It is our moral obligation—and that of other universities, or course—to keep our example of collaborative work and partnering with industry alive and present. We are small, but other universities with much more muscle can do the same kind of thing.

Cynthia Eller
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Tricking the Uncertainty Principle

Caltech researchers have found a way to make measurements that go beyond the limits imposed by quantum physics.

Today, we are capable of measuring the position of an object with unprecedented accuracy, but quantum physics and the Heisenberg uncertainty principle place fundamental limits on our ability to measure. Noise that arises as a result of the quantum nature of the fields used to make those measurements imposes what is called the "standard quantum limit." This same limit influences both the ultrasensitive measurements in nanoscale devices and the kilometer-scale gravitational wave detector at LIGO. Because of this troublesome background noise, we can never know an object's exact location, but a recent study provides a solution for rerouting some of that noise away from the measurement.

The findings were published online in the May 15 issue of Science Express.

"If you want to know where something is, you have to scatter something off of it," explains Professor of Applied Physics Keith Schwab, who led the study. "For example, if you shine light at an object, the photons that scatter off provide information about the object. But the photons don't all hit and scatter at the same time, and the random pattern of scattering creates quantum fluctuations"—that is, noise. "If you shine more light, you have increased sensitivity, but you also have more noise. Here we were looking for a way to beat the uncertainty principle—to increase sensitivity but not noise."

Schwab and his colleagues began by developing a way to actually detect the noise produced during the scattering of microwaves—electromagnetic radiation that has a wavelength longer than that of visible light. To do this, they delivered microwaves of a specific frequency to a superconducting electronic circuit, or resonator, that vibrates at 5 gigahertz—or 5 billion times per second. The electronic circuit was then coupled to a mechanical device formed of two metal plates that vibrate at around 4 megahertz—or 4 million times per second. The researchers observed that the quantum noise of the microwave field, due to the impact of individual photons, made the mechanical device shake randomly with an amplitude of 10-15 meters, about the diameter of a proton.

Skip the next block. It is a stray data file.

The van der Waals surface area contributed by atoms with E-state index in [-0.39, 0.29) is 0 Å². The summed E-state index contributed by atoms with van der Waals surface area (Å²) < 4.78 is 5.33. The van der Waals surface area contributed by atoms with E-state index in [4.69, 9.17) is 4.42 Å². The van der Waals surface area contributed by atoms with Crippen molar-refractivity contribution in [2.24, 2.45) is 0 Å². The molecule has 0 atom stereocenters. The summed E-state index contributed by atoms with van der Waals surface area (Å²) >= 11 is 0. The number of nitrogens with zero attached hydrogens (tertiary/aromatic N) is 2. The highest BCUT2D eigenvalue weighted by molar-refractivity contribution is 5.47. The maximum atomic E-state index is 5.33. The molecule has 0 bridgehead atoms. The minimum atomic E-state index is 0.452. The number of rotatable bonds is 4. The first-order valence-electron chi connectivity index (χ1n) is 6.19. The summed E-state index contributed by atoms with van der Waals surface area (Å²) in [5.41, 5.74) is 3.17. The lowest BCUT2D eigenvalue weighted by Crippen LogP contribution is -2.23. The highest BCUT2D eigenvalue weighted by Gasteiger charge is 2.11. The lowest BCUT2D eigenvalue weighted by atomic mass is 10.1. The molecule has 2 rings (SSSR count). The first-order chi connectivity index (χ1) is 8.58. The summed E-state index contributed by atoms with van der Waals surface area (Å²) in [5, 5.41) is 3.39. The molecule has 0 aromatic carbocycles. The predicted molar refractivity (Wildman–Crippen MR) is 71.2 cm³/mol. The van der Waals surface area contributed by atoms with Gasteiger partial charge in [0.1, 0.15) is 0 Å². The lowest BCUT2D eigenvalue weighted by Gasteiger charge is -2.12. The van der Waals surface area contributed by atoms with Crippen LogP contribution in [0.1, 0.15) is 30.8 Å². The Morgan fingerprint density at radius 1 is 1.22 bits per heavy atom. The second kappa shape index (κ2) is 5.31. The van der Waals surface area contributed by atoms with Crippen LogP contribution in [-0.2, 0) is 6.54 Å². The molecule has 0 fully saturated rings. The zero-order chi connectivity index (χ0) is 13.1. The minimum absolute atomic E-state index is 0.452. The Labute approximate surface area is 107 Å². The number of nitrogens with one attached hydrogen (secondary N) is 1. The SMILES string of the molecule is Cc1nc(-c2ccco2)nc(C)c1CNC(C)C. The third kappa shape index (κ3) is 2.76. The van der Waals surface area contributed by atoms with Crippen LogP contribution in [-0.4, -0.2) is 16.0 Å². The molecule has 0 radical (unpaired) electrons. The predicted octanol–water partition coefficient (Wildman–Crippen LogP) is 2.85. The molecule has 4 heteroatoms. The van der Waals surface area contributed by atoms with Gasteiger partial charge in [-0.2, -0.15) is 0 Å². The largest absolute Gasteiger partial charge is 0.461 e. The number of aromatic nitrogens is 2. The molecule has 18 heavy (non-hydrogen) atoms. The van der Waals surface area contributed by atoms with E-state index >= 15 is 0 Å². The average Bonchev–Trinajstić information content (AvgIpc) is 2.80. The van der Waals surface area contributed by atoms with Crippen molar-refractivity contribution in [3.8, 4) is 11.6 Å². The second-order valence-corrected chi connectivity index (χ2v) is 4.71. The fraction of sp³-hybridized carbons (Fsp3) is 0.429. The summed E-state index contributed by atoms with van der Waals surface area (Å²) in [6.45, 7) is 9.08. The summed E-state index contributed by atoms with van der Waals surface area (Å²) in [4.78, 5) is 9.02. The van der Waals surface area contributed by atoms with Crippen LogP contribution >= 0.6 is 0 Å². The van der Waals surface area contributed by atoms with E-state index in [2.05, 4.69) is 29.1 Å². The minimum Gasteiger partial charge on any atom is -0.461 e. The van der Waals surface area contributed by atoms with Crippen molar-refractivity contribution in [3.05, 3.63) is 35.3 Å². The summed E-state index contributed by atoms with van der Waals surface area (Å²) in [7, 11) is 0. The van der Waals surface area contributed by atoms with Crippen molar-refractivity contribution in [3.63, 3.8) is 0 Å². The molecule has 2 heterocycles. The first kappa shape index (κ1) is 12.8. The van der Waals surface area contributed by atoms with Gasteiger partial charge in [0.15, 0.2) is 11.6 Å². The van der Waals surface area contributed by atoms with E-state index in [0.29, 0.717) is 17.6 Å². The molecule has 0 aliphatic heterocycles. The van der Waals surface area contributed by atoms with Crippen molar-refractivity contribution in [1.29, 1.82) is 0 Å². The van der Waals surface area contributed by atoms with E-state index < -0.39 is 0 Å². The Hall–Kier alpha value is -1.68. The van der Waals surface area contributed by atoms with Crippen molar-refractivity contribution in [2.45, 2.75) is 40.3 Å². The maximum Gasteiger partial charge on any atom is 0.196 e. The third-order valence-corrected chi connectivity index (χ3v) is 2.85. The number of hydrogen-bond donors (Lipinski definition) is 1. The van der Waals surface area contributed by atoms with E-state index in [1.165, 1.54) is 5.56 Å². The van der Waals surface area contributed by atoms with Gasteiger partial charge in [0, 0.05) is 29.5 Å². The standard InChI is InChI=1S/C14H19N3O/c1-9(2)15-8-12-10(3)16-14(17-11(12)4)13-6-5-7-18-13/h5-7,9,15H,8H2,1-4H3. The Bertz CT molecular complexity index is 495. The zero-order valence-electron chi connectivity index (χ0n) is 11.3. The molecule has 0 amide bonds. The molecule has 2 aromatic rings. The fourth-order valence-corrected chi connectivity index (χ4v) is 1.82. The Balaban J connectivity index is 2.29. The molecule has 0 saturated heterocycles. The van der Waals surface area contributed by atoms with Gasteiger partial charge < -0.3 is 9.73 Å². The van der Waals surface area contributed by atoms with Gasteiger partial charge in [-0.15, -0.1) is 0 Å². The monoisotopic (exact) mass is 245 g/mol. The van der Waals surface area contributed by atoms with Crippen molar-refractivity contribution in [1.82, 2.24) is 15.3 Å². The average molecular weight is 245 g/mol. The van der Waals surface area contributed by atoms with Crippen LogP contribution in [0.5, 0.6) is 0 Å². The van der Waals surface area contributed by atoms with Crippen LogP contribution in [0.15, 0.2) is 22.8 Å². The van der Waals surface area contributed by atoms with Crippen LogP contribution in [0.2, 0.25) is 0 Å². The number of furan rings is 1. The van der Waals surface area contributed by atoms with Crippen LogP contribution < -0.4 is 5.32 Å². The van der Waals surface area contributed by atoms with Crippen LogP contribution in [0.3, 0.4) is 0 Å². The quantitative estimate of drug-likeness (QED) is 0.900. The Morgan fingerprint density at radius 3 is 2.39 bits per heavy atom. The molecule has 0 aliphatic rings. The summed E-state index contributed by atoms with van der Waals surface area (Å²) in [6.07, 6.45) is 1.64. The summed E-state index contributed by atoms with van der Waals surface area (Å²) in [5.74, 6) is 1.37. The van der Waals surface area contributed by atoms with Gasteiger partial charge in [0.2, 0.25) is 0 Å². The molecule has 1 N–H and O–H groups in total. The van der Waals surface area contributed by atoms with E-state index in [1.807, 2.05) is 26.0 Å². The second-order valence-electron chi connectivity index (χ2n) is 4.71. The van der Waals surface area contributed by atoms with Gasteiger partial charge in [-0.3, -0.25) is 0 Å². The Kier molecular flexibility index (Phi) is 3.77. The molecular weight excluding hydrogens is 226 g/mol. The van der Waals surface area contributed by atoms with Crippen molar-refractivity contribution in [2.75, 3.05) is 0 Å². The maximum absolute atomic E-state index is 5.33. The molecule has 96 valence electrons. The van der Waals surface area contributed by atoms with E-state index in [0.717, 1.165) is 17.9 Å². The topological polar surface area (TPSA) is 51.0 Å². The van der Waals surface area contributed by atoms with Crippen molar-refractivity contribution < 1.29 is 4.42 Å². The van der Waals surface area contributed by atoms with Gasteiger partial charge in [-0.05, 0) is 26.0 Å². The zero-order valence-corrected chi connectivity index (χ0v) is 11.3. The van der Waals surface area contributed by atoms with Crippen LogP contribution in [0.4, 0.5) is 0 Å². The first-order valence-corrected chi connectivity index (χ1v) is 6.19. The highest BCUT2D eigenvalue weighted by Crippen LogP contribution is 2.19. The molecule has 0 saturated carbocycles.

"Our mechanical device is a tiny square of aluminum—only 40 microns long, or about the diameter of a hair. We think of quantum mechanics as a good description for the behaviors of atoms and electrons and protons and all of that, but normally you don't think of these sorts of quantum effects manifesting themselves on somewhat macroscopic objects," Schwab says. "This is a physical manifestation of the uncertainty principle, seen in single photons impacting a somewhat macroscopic thing."

Once the researchers had a reliable mechanism for detecting the forces generated by the quantum fluctuations of microwaves on a macroscopic object, they could modify their electronic resonator, mechanical device, and mathematical approach to exclude the noise of the position and motion of the vibrating metal plates from their measurement.

The experiment shows that a) the noise is present and can be picked up by a detector, and b) it can be pushed to someplace that won't affect the measurement. "It's a way of tricking the uncertainty principle so that you can dial up the sensitivity of a detector without increasing the noise," Schwab says.

Although this experiment is mostly a fundamental exploration of the quantum nature of microwaves in mechanical devices, Schwab says that this line of research could one day lead to the observation of quantum mechanical effects in much larger mechanical structures. And that, he notes, could allow the demonstration of strange quantum mechanical properties like superposition and entanglement in large objects—for example, allowing a macroscopic object to exist in two places at once.

"Subatomic particles act in quantum ways—they have a wave-like nature—and so can atoms, and so can whole molecules since they're collections of atoms," Schwab says. "So the question then is: Can you make bigger and bigger objects behave in these weird wave-like ways? Why not? Right now we're just trying to figure out where the boundary of quantum physics is, but you never know."

This work was published in an article titled "Mechanically Detecting and Avoiding the Quantum Fluctuations of a Microwave Field." Other Caltech coauthors include senior researcher Junho Suh; graduate students Aaron J. Weinstein, Chan U. Lei, and Emma E. Wollman; and Steven K. Steinke, visitor in applied physics and materials science. The work was funded by the Institute for Quantum Information and Matter, the Defense Advanced Research Projects Agency, and the National Science Foundation. The device was fabricated in Caltech's Kavli Nanoscience Institute, of which Schwab is a codirector.